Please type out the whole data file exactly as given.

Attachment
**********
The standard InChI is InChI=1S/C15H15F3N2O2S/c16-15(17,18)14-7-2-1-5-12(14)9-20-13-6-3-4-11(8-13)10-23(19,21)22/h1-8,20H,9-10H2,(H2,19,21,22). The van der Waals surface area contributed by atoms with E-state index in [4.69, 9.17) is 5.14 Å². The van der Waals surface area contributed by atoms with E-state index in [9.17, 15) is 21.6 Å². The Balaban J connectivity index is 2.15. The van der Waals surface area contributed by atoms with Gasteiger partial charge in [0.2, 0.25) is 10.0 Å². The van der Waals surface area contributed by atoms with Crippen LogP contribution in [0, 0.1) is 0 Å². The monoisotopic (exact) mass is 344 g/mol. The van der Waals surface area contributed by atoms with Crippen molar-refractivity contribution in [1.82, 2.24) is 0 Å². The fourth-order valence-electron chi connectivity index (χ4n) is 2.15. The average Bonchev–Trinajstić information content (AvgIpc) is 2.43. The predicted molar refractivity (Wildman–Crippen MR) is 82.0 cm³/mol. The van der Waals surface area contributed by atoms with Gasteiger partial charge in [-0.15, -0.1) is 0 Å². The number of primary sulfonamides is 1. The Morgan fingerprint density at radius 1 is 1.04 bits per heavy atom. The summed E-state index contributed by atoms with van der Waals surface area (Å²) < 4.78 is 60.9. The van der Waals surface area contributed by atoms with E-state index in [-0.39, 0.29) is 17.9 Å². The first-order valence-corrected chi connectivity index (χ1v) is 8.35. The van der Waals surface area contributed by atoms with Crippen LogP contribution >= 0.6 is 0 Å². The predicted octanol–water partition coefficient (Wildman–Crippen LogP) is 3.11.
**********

The standard InChI is InChI=1S/C15H15F3N2O2S/c16-15(17,18)14-7-2-1-5-12(14)9-20-13-6-3-4-11(8-13)10-23(19,21)22/h1-8,20H,9-10H2,(H2,19,21,22). The van der Waals surface area contributed by atoms with E-state index in [4.69, 9.17) is 5.14 Å². The van der Waals surface area contributed by atoms with E-state index in [9.17, 15) is 21.6 Å². The Balaban J connectivity index is 2.15. The van der Waals surface area contributed by atoms with Gasteiger partial charge in [0.2, 0.25) is 10.0 Å². The van der Waals surface area contributed by atoms with Crippen LogP contribution in [0, 0.1) is 0 Å². The monoisotopic (exact) mass is 344 g/mol. The van der Waals surface area contributed by atoms with Crippen molar-refractivity contribution in [1.82, 2.24) is 0 Å². The fourth-order valence-electron chi connectivity index (χ4n) is 2.15. The average Bonchev–Trinajstić information content (AvgIpc) is 2.43. The predicted molar refractivity (Wildman–Crippen MR) is 82.0 cm³/mol. The van der Waals surface area contributed by atoms with Gasteiger partial charge in [-0.15, -0.1) is 0 Å². The number of primary sulfonamides is 1. The Morgan fingerprint density at radius 1 is 1.04 bits per heavy atom. The summed E-state index contributed by atoms with van der Waals surface area (Å²) < 4.78 is 60.9. The van der Waals surface area contributed by atoms with E-state index in [-0.39, 0.29) is 17.9 Å². The first-order valence-corrected chi connectivity index (χ1v) is 8.35. The van der Waals surface area contributed by atoms with Crippen LogP contribution >= 0.6 is 0 Å². The predicted octanol–water partition coefficient (Wildman–Crippen LogP) is 3.11.